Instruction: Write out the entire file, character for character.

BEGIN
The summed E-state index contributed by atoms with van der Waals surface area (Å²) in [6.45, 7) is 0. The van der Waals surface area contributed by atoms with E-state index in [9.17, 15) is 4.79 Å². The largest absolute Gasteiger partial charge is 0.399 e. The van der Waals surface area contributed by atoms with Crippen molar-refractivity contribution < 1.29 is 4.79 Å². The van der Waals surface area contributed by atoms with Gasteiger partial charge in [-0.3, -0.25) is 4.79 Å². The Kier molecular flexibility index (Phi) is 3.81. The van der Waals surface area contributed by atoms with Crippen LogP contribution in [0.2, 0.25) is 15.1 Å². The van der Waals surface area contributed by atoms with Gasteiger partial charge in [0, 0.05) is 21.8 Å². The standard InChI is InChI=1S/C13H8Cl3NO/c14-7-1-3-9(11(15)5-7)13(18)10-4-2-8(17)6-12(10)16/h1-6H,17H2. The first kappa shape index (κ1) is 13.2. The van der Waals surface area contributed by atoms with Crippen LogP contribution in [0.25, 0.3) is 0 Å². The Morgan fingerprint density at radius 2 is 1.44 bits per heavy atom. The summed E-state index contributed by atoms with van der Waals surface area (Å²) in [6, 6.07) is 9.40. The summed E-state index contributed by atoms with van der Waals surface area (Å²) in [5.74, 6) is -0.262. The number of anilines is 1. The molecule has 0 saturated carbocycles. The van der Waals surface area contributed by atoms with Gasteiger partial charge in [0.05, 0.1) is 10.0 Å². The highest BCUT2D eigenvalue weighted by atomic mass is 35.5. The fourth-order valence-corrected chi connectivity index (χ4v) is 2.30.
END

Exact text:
The summed E-state index contributed by atoms with van der Waals surface area (Å²) in [6.45, 7) is 0. The van der Waals surface area contributed by atoms with E-state index in [9.17, 15) is 4.79 Å². The largest absolute Gasteiger partial charge is 0.399 e. The van der Waals surface area contributed by atoms with Crippen molar-refractivity contribution < 1.29 is 4.79 Å². The van der Waals surface area contributed by atoms with Gasteiger partial charge in [-0.3, -0.25) is 4.79 Å². The Kier molecular flexibility index (Phi) is 3.81. The van der Waals surface area contributed by atoms with Crippen LogP contribution in [0.2, 0.25) is 15.1 Å². The van der Waals surface area contributed by atoms with Gasteiger partial charge in [0, 0.05) is 21.8 Å². The standard InChI is InChI=1S/C13H8Cl3NO/c14-7-1-3-9(11(15)5-7)13(18)10-4-2-8(17)6-12(10)16/h1-6H,17H2. The first kappa shape index (κ1) is 13.2. The van der Waals surface area contributed by atoms with Crippen LogP contribution in [0.25, 0.3) is 0 Å². The Morgan fingerprint density at radius 2 is 1.44 bits per heavy atom. The summed E-state index contributed by atoms with van der Waals surface area (Å²) in [6, 6.07) is 9.40. The summed E-state index contributed by atoms with van der Waals surface area (Å²) in [5.74, 6) is -0.262. The number of anilines is 1. The molecule has 0 saturated carbocycles. The van der Waals surface area contributed by atoms with Gasteiger partial charge in [0.05, 0.1) is 10.0 Å². The highest BCUT2D eigenvalue weighted by atomic mass is 35.5. The fourth-order valence-corrected chi connectivity index (χ4v) is 2.30.